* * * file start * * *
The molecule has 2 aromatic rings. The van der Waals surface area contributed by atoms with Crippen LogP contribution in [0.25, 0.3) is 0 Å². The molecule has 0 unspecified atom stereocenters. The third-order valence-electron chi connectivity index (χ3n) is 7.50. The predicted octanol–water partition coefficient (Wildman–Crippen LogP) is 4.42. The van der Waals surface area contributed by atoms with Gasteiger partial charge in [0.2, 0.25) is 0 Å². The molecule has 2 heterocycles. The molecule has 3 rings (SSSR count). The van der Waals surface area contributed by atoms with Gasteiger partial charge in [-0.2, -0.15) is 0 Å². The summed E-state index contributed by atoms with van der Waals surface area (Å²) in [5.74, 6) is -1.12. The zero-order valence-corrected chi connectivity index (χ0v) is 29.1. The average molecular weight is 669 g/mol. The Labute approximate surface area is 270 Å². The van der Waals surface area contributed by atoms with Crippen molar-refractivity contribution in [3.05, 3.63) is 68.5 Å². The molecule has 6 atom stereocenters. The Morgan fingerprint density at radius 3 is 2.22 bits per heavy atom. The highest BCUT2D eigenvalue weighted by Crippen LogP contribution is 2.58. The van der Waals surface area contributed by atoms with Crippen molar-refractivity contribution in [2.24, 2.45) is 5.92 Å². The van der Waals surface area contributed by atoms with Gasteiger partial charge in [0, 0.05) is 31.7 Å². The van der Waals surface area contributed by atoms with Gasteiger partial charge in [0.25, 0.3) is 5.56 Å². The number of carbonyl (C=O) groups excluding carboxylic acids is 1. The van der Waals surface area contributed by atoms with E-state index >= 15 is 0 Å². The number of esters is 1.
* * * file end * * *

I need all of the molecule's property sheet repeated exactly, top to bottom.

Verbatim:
The molecule has 2 aromatic rings. The van der Waals surface area contributed by atoms with Crippen LogP contribution in [0.25, 0.3) is 0 Å². The molecule has 0 unspecified atom stereocenters. The third-order valence-electron chi connectivity index (χ3n) is 7.50. The predicted octanol–water partition coefficient (Wildman–Crippen LogP) is 4.42. The van der Waals surface area contributed by atoms with Gasteiger partial charge in [0.2, 0.25) is 0 Å². The molecule has 2 heterocycles. The molecule has 3 rings (SSSR count). The van der Waals surface area contributed by atoms with Gasteiger partial charge in [-0.2, -0.15) is 0 Å². The summed E-state index contributed by atoms with van der Waals surface area (Å²) in [5.74, 6) is -1.12. The zero-order valence-corrected chi connectivity index (χ0v) is 29.1. The average molecular weight is 669 g/mol. The Labute approximate surface area is 270 Å². The van der Waals surface area contributed by atoms with Crippen molar-refractivity contribution in [3.05, 3.63) is 68.5 Å². The molecule has 6 atom stereocenters. The Morgan fingerprint density at radius 3 is 2.22 bits per heavy atom. The highest BCUT2D eigenvalue weighted by Crippen LogP contribution is 2.58. The van der Waals surface area contributed by atoms with Crippen molar-refractivity contribution in [2.24, 2.45) is 5.92 Å². The van der Waals surface area contributed by atoms with Gasteiger partial charge in [0, 0.05) is 31.7 Å². The van der Waals surface area contributed by atoms with Gasteiger partial charge in [0.25, 0.3) is 5.56 Å². The number of carbonyl (C=O) groups excluding carboxylic acids is 1. The van der Waals surface area contributed by atoms with E-state index >= 15 is 0 Å². The number of esters is 1.